Schaumburg police are planning to join Arlington Heights and Hanover Park on a new Northwest suburban drug task force whose June 1 creation was first suggested by Schaumburg.
The formation of a Northwest Cook County arm of the 26-year-old North Central Narcotics Task Force is considered a significant step in the Schaumburg Police Department's reorganization of its own drug enforcement efforts, Police Chief James Lamkin said.
The department's own Special Investigations Bureau was disbanded after three undercover officers were arrested on drug conspiracy charges in January 2013.
The law enforcement consultant firm Hillard Heintze, which Schaumburg hired to assess the department's operations, concluded that such a self-operated vice unit was inappropriate for a police force of Schaumburg's size. Joining a regional agency was recommended instead.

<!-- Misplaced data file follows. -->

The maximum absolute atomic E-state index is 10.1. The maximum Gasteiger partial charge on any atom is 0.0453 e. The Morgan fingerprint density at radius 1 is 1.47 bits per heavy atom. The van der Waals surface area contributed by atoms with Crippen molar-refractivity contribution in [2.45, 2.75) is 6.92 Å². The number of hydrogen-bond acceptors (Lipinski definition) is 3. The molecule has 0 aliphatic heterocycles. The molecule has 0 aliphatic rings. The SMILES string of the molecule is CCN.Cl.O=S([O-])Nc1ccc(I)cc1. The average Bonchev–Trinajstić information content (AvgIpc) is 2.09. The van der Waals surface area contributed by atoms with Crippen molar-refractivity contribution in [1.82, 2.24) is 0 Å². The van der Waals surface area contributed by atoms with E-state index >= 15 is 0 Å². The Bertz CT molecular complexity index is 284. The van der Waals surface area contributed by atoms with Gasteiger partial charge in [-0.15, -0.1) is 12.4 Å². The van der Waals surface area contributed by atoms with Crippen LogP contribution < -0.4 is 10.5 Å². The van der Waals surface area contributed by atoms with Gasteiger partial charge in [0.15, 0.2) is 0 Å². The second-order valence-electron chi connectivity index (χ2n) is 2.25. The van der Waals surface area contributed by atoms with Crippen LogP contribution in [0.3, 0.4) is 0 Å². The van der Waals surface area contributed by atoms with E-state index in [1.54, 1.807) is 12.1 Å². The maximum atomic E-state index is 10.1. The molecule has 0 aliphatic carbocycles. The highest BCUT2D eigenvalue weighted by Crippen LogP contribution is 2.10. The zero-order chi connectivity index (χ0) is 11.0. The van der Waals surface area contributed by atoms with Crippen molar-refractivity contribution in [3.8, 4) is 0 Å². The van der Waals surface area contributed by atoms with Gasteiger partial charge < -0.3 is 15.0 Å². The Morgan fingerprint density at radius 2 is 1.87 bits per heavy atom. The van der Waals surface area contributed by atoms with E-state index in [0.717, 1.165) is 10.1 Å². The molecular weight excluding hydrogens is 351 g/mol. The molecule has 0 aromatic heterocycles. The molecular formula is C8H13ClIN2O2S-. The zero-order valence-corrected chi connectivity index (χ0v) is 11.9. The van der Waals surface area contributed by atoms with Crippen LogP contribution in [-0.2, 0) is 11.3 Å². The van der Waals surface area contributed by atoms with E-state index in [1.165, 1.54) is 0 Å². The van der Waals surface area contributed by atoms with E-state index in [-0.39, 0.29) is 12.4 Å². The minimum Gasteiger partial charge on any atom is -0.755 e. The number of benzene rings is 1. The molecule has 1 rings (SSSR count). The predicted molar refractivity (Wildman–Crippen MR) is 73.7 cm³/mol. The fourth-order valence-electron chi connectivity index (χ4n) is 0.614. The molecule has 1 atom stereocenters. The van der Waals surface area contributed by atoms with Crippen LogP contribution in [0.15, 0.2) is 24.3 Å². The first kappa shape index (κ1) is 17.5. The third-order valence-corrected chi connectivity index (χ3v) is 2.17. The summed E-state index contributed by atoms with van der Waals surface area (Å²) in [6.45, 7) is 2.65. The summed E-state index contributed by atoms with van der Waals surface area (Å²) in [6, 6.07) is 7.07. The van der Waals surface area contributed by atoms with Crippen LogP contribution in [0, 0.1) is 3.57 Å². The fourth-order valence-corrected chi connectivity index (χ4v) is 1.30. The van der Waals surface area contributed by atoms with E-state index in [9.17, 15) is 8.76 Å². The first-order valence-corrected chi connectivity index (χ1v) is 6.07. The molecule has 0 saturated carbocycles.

The new task force will be organized and supervised by Illinois State Police, just as its existing branches in Kane, McHenry and DeKalb counties are.
The experience, procedures and policies of Illinois State Police make it a more appropriate agency to run such a task force, Lamkin said.
Along with two current members of the state police, the three participating villages will each contribute one officer to the task force. These officers will continue to be liaisons to their own departments, but will work full-time for the state-run task force.
The officers will have undercover duties, and the task force itself is considered a covert operation, Lamkin said. To save on startup costs, Schaumburg is providing office space for at least two years on village-owned property -- though not necessarily at the police department, he added.
Though eight suburban departments were contacted, only Arlington Heights and Hanover Park said they had the resources available to start immediately, Lamkin said.
However, Palatine and Streamwood police indicated they might be able to join in about six months.
Lamkin said the task force is hoped to grow, but should be balanced between the benefit of having more officers and the downside of having too much territory to cover.